The US launched another round of airstrikes against ISIS in Syria, but the diplomatic action may shift to the UN, where Barack Obama is looking to add to his coalition of the willing. The Pentagon announced the new strikes by proclaiming that the US and its current partners are on offense — and like ISIS, aren’t paying much attention to the border between Iraq and Syria:
“It’s an offensive campaign now,” Rear Admiral John Kirby said Wednesday morning on CNN. “We’re not going to be constrained by that border between Iraq and Syria.”
Two strikes targeted an ISIS staging area in Syria near the Iraqi border that was used to move personnel and equipment back and forth across the border, Kirby said.
Kirby said he could not confirm reports that Abu Yousef al-Turki, the leader of the al-Nusra Front, an al Qaeda-linked terror group, was killed in earlier airstrikes.
That would certainly send a message, but it also may mean a wider war. The fight was specifically about ISIS at first, and later the Khorasan chapter of al-Qaeda, which was plotting specifically against the West. The Nusra Front was a rival to ISIS as well as the Assad regime in Damascus; still an al-Qaeda affiliate and not among the so-called “moderate” Syrian rebels, but distinct from ISIS. If we are going after Jabhat al-Nusra as well as ISIS, then we’re weighing in on the Syrian civil war … and in a way that Bashar al-Assad can’t find terribly displeasing, either, since ISIS and Nusra are his two most effective enemies.
So far, none of America’s Western allies have joined the fight in Syria, perhaps in part to avoid that appearance. That could change over the next few days, or at least it might in Iraq. David Cameron is expected to sign up the UK for the offensive against ISIS, but wants a formal request from Baghdad, suggesting that the Brits will remain “constrained by that border”:
Cameron is due to set out his position in a speech to the U.N. General Assembly in New York on Wednesday night at which he will call on the world to unite to destroy Islamic State (IS)militants, whom he has warned are planning to attack Britain.
The decision to strike in Iraq would be at Baghdad’s request. Cameron is due to meet Iraqi Prime Minister Haider al-Abadi on Wednesday. Sources in Cameron’s office expect him to request British air strikes against IS during the meeting.
Turkey, which has been accused of being sympathetic to ISIS in the past, may also finally react to the crisis by at least offering military support, if not participation in the strikes:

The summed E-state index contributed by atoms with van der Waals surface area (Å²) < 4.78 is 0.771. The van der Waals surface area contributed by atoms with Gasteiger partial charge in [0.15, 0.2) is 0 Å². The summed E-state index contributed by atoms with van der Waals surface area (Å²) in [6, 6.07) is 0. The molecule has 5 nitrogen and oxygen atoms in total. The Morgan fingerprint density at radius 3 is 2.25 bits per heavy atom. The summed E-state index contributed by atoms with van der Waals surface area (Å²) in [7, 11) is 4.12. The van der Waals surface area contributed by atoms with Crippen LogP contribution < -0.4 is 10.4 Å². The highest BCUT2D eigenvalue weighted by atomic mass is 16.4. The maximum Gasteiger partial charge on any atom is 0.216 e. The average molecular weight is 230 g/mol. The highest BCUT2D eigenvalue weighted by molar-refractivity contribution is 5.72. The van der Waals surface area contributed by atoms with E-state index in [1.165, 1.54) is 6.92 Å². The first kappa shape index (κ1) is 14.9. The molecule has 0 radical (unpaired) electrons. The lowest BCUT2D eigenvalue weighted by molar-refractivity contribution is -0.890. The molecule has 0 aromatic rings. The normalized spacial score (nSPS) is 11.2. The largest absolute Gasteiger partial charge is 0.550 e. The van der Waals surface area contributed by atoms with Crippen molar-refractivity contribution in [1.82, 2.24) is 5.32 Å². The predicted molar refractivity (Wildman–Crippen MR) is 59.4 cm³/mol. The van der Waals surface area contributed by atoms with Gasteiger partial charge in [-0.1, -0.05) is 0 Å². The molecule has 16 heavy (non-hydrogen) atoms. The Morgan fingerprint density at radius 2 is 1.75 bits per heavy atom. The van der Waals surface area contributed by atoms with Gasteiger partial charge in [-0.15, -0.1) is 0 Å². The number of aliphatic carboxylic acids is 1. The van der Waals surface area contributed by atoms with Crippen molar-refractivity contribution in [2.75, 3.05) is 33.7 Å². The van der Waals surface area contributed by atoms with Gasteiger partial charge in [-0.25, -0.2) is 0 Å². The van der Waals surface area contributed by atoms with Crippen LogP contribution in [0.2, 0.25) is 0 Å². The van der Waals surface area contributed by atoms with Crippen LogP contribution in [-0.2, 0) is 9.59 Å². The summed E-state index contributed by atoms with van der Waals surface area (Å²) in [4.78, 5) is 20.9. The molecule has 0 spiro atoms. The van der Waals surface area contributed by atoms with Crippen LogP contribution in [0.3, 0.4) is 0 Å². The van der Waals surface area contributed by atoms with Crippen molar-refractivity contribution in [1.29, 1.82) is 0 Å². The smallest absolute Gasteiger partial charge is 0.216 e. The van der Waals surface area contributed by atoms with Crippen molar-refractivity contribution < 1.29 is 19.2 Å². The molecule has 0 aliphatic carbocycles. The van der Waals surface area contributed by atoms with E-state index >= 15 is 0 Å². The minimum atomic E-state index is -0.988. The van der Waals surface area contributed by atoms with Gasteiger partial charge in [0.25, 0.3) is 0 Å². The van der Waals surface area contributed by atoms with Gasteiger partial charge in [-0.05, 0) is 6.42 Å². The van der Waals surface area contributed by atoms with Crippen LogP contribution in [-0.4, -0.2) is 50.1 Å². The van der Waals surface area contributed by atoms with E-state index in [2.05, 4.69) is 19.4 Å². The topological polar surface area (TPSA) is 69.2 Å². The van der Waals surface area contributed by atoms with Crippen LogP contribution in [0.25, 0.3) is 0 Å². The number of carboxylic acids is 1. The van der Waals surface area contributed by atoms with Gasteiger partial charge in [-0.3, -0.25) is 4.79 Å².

On Tuesday, Turkish President Recep Tayyip Erdogan suggested Turkey could join military action against IS.
“We will give the necessary support to the operation. The support could be military or logistics,” he told reporters in New York, where is attending the UN General Assembly meeting.
Note that this isn’t an explicit pledge to conduct airstrikes, but it’s an opening for that possibility. It’s certainly a stronger commitment than Turkey has been willing to make against ISIS up to now, even with more than 150,000 Syrian Kurds pouring across their border as refugees. Turks have more sympathy to ISIS than other NATO countries do, and some of them are going the other direction across the border to live in the “family friendly” environs of the Islamic State, according to the AP:
Ummi Abdullah, originally from Kyrgyzstan, reached the Islamic State group only last month, and her disappearance became front-page news in Turkey after her ex-husband, a 44-year-old car salesman named Sahin Aktan, went to the press in an effort to find their child.
Legions of others in Turkey have carted away family to the Islamic State group under far less public scrutiny and in much greater numbers. In one incident earlier this month, more than 50 families from various parts of Turkey slipped across the border to live under Islamic State, according to opposition legislator Atilla Kart.
Kart’s figure appears high, but his account is backed by a villager from Cumra, in central Turkey, who told AP that his son and his daughter-in-law are among the massive group. The villager spoke on condition of anonymity, saying he is terrified of reprisals.
The movement of foreign fighters to the Islamic State group — largely consisting of alienated, angry or simply war-hungry young Muslims — has been covered extensively since the group tore across Iraq in June, capturing Mosul, threatening Baghdad and massacring prisoners. The arrival of entire families, many but not all of them Turkish, has received less attention.
“It’s about fundamentalism,” said Han, a professor of international relations at Istanbul’s Kadir Has University. The Islamic State group’s uncompromising interpretation of Islam promises parents the opportunity to raise their children free from any secular influence.
“It’s a confined and trustable environment for living out your religion,” Han said. “It kind of becomes a false heaven.”
A false heaven built on the blood of the recent inhabitants, and on the backs of the slaves that ISIS has made of the rest. Erdogan will have to tread carefully in that political environment; the cosmopolitans of Istanbul and Ankara won’t give him much trouble for looking westward, but the southern regions of Turkey may be another issue altogether, especially with the disruption caused by such a huge flood of refugees in such a short period of time.
Obama could use even diplomatic support from Erdogan this week, especially if Cameron comes down foursquare for conducting airstrikes on ISIS targets in Iraq. Right now, as Noah noted earlier, the US is doing almost all of the heavy lifting no matter how many times Obama claims to have a “broad coalition,” and we could use a few friends with their own muscle.